While many may seek to downplay the time and resources they donate to charitable causes, promoting these activities can encourage others to participate or support charities. The promotion will also establish a link to business activities thereby supporting the claim for a tax deduction for associated expenses.

Employees and Voluntary Work

The circumstances of medical professionals that are employees and not operating a business is a little different. For such employees claiming a deduction for volunteer-related expenses is much more restricted. The definition of allowable deductions requires that the expenses must relate to the assessable income. As voluntary work is usually unpaid, it means that related expenses are not tax deductible (as stated in the Act above).

If some form of payment is received in relation to volunteer work it will not necessarily be treated as assessable income. The treatment will depend on the nature of the payment and the volunteer’s circumstances.

The ATO provides the following guidance in determining the treatment of such payments. It suggests a payment that is not assessable will have many of the following characteristics:

  • The payment is to meet incurred or anticipated expenses
  • The payment has no connection to the volunteer’s income-producing activities or services
  • The payment is not relied upon or expected for the volunteer’s day-to-day living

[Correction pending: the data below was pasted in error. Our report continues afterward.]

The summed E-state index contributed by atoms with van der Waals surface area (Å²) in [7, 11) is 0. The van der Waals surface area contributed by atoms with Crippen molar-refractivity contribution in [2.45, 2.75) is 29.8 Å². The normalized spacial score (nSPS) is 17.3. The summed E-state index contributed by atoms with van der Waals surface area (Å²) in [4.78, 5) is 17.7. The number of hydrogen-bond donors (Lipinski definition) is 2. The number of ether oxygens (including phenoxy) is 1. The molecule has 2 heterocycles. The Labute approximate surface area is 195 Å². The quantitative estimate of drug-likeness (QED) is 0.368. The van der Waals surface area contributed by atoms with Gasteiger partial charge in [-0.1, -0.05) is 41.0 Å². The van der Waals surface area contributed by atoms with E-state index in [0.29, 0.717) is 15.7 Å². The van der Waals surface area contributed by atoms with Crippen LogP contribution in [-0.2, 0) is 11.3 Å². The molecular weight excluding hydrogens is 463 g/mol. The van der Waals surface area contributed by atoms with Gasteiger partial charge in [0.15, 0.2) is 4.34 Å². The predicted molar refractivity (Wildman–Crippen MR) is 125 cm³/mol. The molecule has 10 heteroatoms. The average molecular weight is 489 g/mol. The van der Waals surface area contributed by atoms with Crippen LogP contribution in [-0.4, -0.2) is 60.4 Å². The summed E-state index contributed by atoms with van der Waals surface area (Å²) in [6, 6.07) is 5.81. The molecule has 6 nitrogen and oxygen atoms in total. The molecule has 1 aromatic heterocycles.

• The payment is not legally required or expected
  • There is no obligation on the part of your organisation to make the payment
  • The payment is a token amount compared to the services provided or expenses incurred.

While the provision of medical services will generally be connected with a medical practitioner’s income-producing activities, all characteristics need to be taken into account. A payment for voluntary work would often meet the other criteria. In the case of a doctor volunteering overseas where it is agreed the doctor will fund the associated travel and accommodation expenses, any payment that is received that does not cover the costs would likely be considered a token amount and not assessable. Accordingly, with or without payment, the expenses are only likely to be considered deductible in limited circumstances.

Deductible Gift Recipients

Two people sitting on a table holding hands for comfortTax deductions for charitable causes in Australia are similarly limited to donations to Deductible Gift Recipients (DGRs). The establishment of a not-for-profit-entity to be registered as a DGR is one option that may be considered by medical professionals seeking to support charitable causes and receive a tax deduction for associated expenses.

We should express the administrative requirements for a DGR are particularly onerous. The cost and effort required to establish and maintain a DGR to enable pursuit of your preferred charitable causes would generally be considered to be prohibitive.

In addition, the Federal government has proposed legislation limiting the activities of DGRs to Australia unless further requirements are met. This would further limit the ability to use this option where a medical professional is seeking to volunteer overseas.

Gifts and donations to DGRs are tax deductible under specific rules in Australian income tax legislation. DGRs include a number of organisations that facilitate volunteering by health professionals. Donations made to these organisations are tax deductible. Any expenses associated with volunteering are generally paid by these organisations. However, it should be noted that a conditional gift is not deductible. Accordingly, an individual cannot claim a deduction where funds are paid to a DGR on the condition that the organisation pays the travel and accommodation expenses of the individual.